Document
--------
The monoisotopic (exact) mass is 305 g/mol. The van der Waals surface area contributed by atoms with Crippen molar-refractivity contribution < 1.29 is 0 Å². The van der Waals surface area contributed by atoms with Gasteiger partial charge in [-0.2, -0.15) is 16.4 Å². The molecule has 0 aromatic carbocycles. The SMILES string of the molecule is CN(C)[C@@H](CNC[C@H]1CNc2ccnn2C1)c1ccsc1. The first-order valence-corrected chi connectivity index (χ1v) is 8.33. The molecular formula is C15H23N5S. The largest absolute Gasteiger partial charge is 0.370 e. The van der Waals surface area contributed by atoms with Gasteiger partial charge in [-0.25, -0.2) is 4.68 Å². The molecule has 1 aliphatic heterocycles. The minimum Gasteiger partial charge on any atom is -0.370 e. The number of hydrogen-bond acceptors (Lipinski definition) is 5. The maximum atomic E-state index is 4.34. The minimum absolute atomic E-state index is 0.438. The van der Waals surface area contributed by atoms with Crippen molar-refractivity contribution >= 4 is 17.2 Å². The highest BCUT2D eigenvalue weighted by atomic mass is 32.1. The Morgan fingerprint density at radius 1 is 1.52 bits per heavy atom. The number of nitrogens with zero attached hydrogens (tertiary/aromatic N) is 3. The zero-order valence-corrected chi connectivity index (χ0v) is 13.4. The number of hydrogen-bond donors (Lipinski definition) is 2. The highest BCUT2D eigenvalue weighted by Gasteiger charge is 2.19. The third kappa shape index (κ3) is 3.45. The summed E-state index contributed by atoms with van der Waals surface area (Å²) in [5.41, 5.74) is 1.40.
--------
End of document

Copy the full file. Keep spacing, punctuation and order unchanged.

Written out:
The monoisotopic (exact) mass is 305 g/mol. The van der Waals surface area contributed by atoms with Crippen molar-refractivity contribution < 1.29 is 0 Å². The van der Waals surface area contributed by atoms with Gasteiger partial charge in [-0.2, -0.15) is 16.4 Å². The molecule has 0 aromatic carbocycles. The SMILES string of the molecule is CN(C)[C@@H](CNC[C@H]1CNc2ccnn2C1)c1ccsc1. The first-order valence-corrected chi connectivity index (χ1v) is 8.33. The molecular formula is C15H23N5S. The largest absolute Gasteiger partial charge is 0.370 e. The van der Waals surface area contributed by atoms with Gasteiger partial charge in [-0.25, -0.2) is 4.68 Å². The molecule has 1 aliphatic heterocycles. The minimum Gasteiger partial charge on any atom is -0.370 e. The number of hydrogen-bond acceptors (Lipinski definition) is 5. The maximum atomic E-state index is 4.34. The minimum absolute atomic E-state index is 0.438. The van der Waals surface area contributed by atoms with Crippen molar-refractivity contribution >= 4 is 17.2 Å². The highest BCUT2D eigenvalue weighted by atomic mass is 32.1. The Morgan fingerprint density at radius 1 is 1.52 bits per heavy atom. The number of nitrogens with zero attached hydrogens (tertiary/aromatic N) is 3. The zero-order valence-corrected chi connectivity index (χ0v) is 13.4. The number of hydrogen-bond donors (Lipinski definition) is 2. The highest BCUT2D eigenvalue weighted by Gasteiger charge is 2.19. The third kappa shape index (κ3) is 3.45. The summed E-state index contributed by atoms with van der Waals surface area (Å²) in [5.41, 5.74) is 1.40.